driverless lidar system

3D lidar system improves safety of autonomous vehicles

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Vehicles equipped with autonomous driving capabilities could be made safer with a new version of lidar, known as flash lidar, which combines conventional beam-scanning techniques with a newer, 3D approach.

Autonomous vehicles typically come equipped with lidar systems that use pulsed lasers to map objects and scenes in order to allow autonomous robots, vehicles and drones to navigate their environment.

Kyoto University researchers have developed a non-mechanical 3D lidar system, which fits in the palm of the hand, that can be used to measure the distance of poorly reflective objects and automatically track the motion of these objects.

“With our lidar system, robots and vehicles will be able to reliably and safely navigate dynamic environments without losing sight of poorly reflective objects such as black metallic cars,” said lead researcher Susumu Noda. “Incorporating this technology into cars, for example, would make autonomous driving safer.”

The new system is possible thanks to a unique light source the researchers developed called a dually modulated photonic-crystal laser (DM-PCSEL). Because this light source is chip-based it could eventually enable the development of an on-chip all-solid-state 3D lidar system.

“The DM-PCSEL integrates non-mechanical, electronically controlled beam scanning with flash illumination used in flash lidar to acquire a full 3D image with a single flash of light,” said Noda.

“This unique source allows us to achieve both flash and scanning illumination without any moving parts or bulky external optical elements, such as lenses and diffractive optical elements.”

Lidar systems map objects within view by illuminating those objects with laser beams and then calculating the distance of those objects by measuring the beams’ time of flight (ToF) — the time it takes for the light to travel to objects, be reflected and then return to the system.

Most lidar systems in use and under development rely on moving parts such as motors to scan the laser beam, making these systems bulky, expensive and unreliable.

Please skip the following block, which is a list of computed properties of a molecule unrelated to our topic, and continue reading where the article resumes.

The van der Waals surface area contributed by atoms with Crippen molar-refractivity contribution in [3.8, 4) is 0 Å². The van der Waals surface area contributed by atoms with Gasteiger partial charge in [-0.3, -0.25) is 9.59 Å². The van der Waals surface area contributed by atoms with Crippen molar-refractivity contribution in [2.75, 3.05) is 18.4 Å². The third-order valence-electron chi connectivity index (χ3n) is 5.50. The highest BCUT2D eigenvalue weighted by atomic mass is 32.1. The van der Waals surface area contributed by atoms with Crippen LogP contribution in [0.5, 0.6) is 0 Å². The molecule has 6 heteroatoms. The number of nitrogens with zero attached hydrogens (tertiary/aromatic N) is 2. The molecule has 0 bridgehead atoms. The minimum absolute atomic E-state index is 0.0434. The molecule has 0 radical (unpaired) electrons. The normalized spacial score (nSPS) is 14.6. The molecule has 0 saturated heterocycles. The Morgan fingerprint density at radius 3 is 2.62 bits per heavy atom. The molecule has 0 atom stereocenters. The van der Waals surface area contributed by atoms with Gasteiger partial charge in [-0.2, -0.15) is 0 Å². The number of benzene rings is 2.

One non-mechanical approach, known as flash lidar, simultaneously illuminates and evaluates the distances of all objects in the field of view with a single broad, diffuse beam of light.

However, flash lidar systems can’t be used to measure the distances of poorly reflective objects like black metallic cars due to the very small amount of light reflected from these objects. These systems also tend to be large because of the external lenses and optical elements needed to create the flash beam.

The DM-PCSEL light source has both a flash source that can illuminate a wide 30°×30° field of view and a beam-scanning source that provides spot illumination with 100 narrow laser beams.

The researchers incorporated the DM-PCSEL into a 3D lidar system, which allowed them to measure the distances of many objects simultaneously using wide flash illumination while also selectively illuminating poorly reflective objects with a more concentrated beam of light. They also installed a ToF camera to perform distance measurements and developed software that enables automatic tracking of the motion of poorly reflective objects using beam-scanning illumination.

“Our DM-PCSEL-based 3D lidar system lets us range highly reflective and poorly reflective objects simultaneously,” said Noda. “The lasers, ToF camera and all associated components required to operate the system were assembled in a compact manner, resulting in a total system footprint that is smaller than a business card.”

The researchers demonstrated the new lidar system by using it to measure the distances of poorly reflective objects placed on a table in a lab. They also showed that the system can automatically recognise poorly reflective objects and track their movement using selective illumination.

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